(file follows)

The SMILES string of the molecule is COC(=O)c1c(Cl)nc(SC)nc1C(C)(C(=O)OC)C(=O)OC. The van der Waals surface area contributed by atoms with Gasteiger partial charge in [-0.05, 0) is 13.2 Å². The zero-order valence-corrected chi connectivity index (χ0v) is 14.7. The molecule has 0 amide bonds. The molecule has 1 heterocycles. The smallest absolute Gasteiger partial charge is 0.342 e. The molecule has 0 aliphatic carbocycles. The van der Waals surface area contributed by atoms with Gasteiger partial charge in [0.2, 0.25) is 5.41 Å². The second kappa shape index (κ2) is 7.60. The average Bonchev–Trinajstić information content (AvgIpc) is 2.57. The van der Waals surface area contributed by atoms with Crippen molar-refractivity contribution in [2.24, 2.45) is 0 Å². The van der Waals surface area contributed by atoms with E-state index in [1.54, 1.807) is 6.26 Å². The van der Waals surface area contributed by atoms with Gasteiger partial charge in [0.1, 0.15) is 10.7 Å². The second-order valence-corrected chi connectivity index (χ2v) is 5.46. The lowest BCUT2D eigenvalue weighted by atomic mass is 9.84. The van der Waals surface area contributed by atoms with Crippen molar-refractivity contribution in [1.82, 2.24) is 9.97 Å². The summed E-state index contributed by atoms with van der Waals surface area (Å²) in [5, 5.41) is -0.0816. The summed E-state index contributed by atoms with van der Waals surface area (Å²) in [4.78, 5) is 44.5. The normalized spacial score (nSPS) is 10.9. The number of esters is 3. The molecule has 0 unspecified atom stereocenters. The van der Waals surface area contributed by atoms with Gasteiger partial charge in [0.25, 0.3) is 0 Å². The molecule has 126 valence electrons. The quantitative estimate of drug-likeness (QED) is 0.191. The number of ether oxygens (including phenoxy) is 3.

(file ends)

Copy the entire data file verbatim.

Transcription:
The SMILES string of the molecule is COC(=O)c1c(Cl)nc(SC)nc1C(C)(C(=O)OC)C(=O)OC. The van der Waals surface area contributed by atoms with Gasteiger partial charge in [-0.05, 0) is 13.2 Å². The zero-order valence-corrected chi connectivity index (χ0v) is 14.7. The molecule has 0 amide bonds. The molecule has 1 heterocycles. The smallest absolute Gasteiger partial charge is 0.342 e. The molecule has 0 aliphatic carbocycles. The van der Waals surface area contributed by atoms with Gasteiger partial charge in [0.2, 0.25) is 5.41 Å². The second kappa shape index (κ2) is 7.60. The average Bonchev–Trinajstić information content (AvgIpc) is 2.57. The van der Waals surface area contributed by atoms with Crippen molar-refractivity contribution in [2.24, 2.45) is 0 Å². The van der Waals surface area contributed by atoms with E-state index in [1.54, 1.807) is 6.26 Å². The van der Waals surface area contributed by atoms with Gasteiger partial charge in [0.1, 0.15) is 10.7 Å². The second-order valence-corrected chi connectivity index (χ2v) is 5.46. The lowest BCUT2D eigenvalue weighted by atomic mass is 9.84. The van der Waals surface area contributed by atoms with Crippen molar-refractivity contribution in [1.82, 2.24) is 9.97 Å². The summed E-state index contributed by atoms with van der Waals surface area (Å²) in [5, 5.41) is -0.0816. The summed E-state index contributed by atoms with van der Waals surface area (Å²) in [4.78, 5) is 44.5. The normalized spacial score (nSPS) is 10.9. The number of esters is 3. The molecule has 0 unspecified atom stereocenters. The van der Waals surface area contributed by atoms with Gasteiger partial charge in [0.25, 0.3) is 0 Å². The molecule has 126 valence electrons. The quantitative estimate of drug-likeness (QED) is 0.191. The number of ether oxygens (including phenoxy) is 3.